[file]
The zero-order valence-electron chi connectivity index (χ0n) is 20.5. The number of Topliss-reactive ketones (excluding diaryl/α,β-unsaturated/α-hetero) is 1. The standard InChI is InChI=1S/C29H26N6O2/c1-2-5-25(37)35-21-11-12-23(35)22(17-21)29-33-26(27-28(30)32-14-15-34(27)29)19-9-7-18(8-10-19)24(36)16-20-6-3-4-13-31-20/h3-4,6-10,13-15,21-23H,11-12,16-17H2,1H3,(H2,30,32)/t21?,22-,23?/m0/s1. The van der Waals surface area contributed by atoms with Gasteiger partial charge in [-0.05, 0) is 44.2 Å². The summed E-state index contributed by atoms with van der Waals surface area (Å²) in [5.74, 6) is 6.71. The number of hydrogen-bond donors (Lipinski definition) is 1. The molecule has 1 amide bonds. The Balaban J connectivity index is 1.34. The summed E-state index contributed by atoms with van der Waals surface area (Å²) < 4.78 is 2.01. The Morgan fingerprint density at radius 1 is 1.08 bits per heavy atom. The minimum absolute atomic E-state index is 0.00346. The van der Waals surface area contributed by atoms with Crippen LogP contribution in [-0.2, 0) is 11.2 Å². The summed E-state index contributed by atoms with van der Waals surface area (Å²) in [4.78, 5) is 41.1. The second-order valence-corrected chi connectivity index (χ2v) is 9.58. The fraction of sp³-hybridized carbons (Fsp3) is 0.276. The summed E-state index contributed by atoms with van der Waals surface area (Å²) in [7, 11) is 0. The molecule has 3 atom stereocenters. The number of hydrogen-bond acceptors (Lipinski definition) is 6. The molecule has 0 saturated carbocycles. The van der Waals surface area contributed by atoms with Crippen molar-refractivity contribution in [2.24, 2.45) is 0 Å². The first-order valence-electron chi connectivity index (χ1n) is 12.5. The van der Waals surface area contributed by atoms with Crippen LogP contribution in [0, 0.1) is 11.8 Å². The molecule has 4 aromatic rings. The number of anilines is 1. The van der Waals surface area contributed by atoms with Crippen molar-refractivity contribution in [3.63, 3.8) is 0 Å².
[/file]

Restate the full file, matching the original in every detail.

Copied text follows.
The zero-order valence-electron chi connectivity index (χ0n) is 20.5. The number of Topliss-reactive ketones (excluding diaryl/α,β-unsaturated/α-hetero) is 1. The standard InChI is InChI=1S/C29H26N6O2/c1-2-5-25(37)35-21-11-12-23(35)22(17-21)29-33-26(27-28(30)32-14-15-34(27)29)19-9-7-18(8-10-19)24(36)16-20-6-3-4-13-31-20/h3-4,6-10,13-15,21-23H,11-12,16-17H2,1H3,(H2,30,32)/t21?,22-,23?/m0/s1. The van der Waals surface area contributed by atoms with Gasteiger partial charge in [-0.05, 0) is 44.2 Å². The summed E-state index contributed by atoms with van der Waals surface area (Å²) in [5.74, 6) is 6.71. The number of hydrogen-bond donors (Lipinski definition) is 1. The molecule has 1 amide bonds. The Balaban J connectivity index is 1.34. The summed E-state index contributed by atoms with van der Waals surface area (Å²) < 4.78 is 2.01. The Morgan fingerprint density at radius 1 is 1.08 bits per heavy atom. The minimum absolute atomic E-state index is 0.00346. The van der Waals surface area contributed by atoms with Crippen LogP contribution in [-0.2, 0) is 11.2 Å². The summed E-state index contributed by atoms with van der Waals surface area (Å²) in [4.78, 5) is 41.1. The second-order valence-corrected chi connectivity index (χ2v) is 9.58. The fraction of sp³-hybridized carbons (Fsp3) is 0.276. The summed E-state index contributed by atoms with van der Waals surface area (Å²) in [7, 11) is 0. The molecule has 3 atom stereocenters. The number of hydrogen-bond acceptors (Lipinski definition) is 6. The molecule has 0 saturated carbocycles. The van der Waals surface area contributed by atoms with Crippen molar-refractivity contribution in [2.24, 2.45) is 0 Å². The first-order valence-electron chi connectivity index (χ1n) is 12.5. The van der Waals surface area contributed by atoms with Crippen LogP contribution in [0, 0.1) is 11.8 Å². The molecule has 4 aromatic rings. The number of anilines is 1. The van der Waals surface area contributed by atoms with Crippen molar-refractivity contribution in [3.63, 3.8) is 0 Å².